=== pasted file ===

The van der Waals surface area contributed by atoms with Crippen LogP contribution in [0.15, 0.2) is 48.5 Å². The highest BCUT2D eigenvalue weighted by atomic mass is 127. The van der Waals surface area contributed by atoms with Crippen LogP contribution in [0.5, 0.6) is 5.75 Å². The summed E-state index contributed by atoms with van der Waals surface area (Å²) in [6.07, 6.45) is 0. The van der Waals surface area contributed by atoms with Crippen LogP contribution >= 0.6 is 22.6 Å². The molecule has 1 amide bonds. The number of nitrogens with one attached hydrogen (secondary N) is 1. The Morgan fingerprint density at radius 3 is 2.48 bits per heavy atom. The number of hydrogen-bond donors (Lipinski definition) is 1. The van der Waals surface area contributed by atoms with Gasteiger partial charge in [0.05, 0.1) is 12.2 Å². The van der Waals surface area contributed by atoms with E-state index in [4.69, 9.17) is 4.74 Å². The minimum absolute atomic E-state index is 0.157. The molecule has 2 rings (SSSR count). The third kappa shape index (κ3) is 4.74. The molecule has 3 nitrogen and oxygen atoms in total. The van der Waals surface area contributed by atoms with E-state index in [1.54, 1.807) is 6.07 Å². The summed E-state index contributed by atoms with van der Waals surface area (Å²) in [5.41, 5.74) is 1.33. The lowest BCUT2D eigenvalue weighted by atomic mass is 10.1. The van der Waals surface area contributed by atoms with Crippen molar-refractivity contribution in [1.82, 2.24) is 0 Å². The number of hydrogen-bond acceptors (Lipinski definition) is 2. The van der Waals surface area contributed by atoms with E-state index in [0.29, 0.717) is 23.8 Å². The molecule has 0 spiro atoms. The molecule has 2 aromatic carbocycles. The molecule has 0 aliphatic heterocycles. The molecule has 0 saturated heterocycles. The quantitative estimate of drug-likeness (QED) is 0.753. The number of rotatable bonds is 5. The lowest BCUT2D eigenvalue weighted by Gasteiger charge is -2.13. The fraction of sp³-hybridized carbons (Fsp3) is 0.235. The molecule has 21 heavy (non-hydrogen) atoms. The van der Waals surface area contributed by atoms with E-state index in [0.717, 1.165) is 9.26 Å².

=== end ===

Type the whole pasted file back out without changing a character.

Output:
The van der Waals surface area contributed by atoms with Crippen LogP contribution in [0.15, 0.2) is 48.5 Å². The highest BCUT2D eigenvalue weighted by atomic mass is 127. The van der Waals surface area contributed by atoms with Crippen LogP contribution in [0.5, 0.6) is 5.75 Å². The summed E-state index contributed by atoms with van der Waals surface area (Å²) in [6.07, 6.45) is 0. The van der Waals surface area contributed by atoms with Crippen LogP contribution >= 0.6 is 22.6 Å². The molecule has 1 amide bonds. The number of nitrogens with one attached hydrogen (secondary N) is 1. The Morgan fingerprint density at radius 3 is 2.48 bits per heavy atom. The number of hydrogen-bond donors (Lipinski definition) is 1. The van der Waals surface area contributed by atoms with Gasteiger partial charge in [0.05, 0.1) is 12.2 Å². The van der Waals surface area contributed by atoms with E-state index in [4.69, 9.17) is 4.74 Å². The minimum absolute atomic E-state index is 0.157. The molecule has 2 rings (SSSR count). The third kappa shape index (κ3) is 4.74. The molecule has 3 nitrogen and oxygen atoms in total. The van der Waals surface area contributed by atoms with E-state index in [1.54, 1.807) is 6.07 Å². The summed E-state index contributed by atoms with van der Waals surface area (Å²) in [5.41, 5.74) is 1.33. The lowest BCUT2D eigenvalue weighted by atomic mass is 10.1. The van der Waals surface area contributed by atoms with Crippen molar-refractivity contribution in [1.82, 2.24) is 0 Å². The number of hydrogen-bond acceptors (Lipinski definition) is 2. The van der Waals surface area contributed by atoms with E-state index in [0.29, 0.717) is 23.8 Å². The molecule has 0 spiro atoms. The molecule has 2 aromatic carbocycles. The molecule has 0 aliphatic heterocycles. The molecule has 0 saturated heterocycles. The quantitative estimate of drug-likeness (QED) is 0.753. The number of rotatable bonds is 5. The lowest BCUT2D eigenvalue weighted by Gasteiger charge is -2.13. The fraction of sp³-hybridized carbons (Fsp3) is 0.235. The molecule has 21 heavy (non-hydrogen) atoms. The van der Waals surface area contributed by atoms with E-state index in [0.717, 1.165) is 9.26 Å².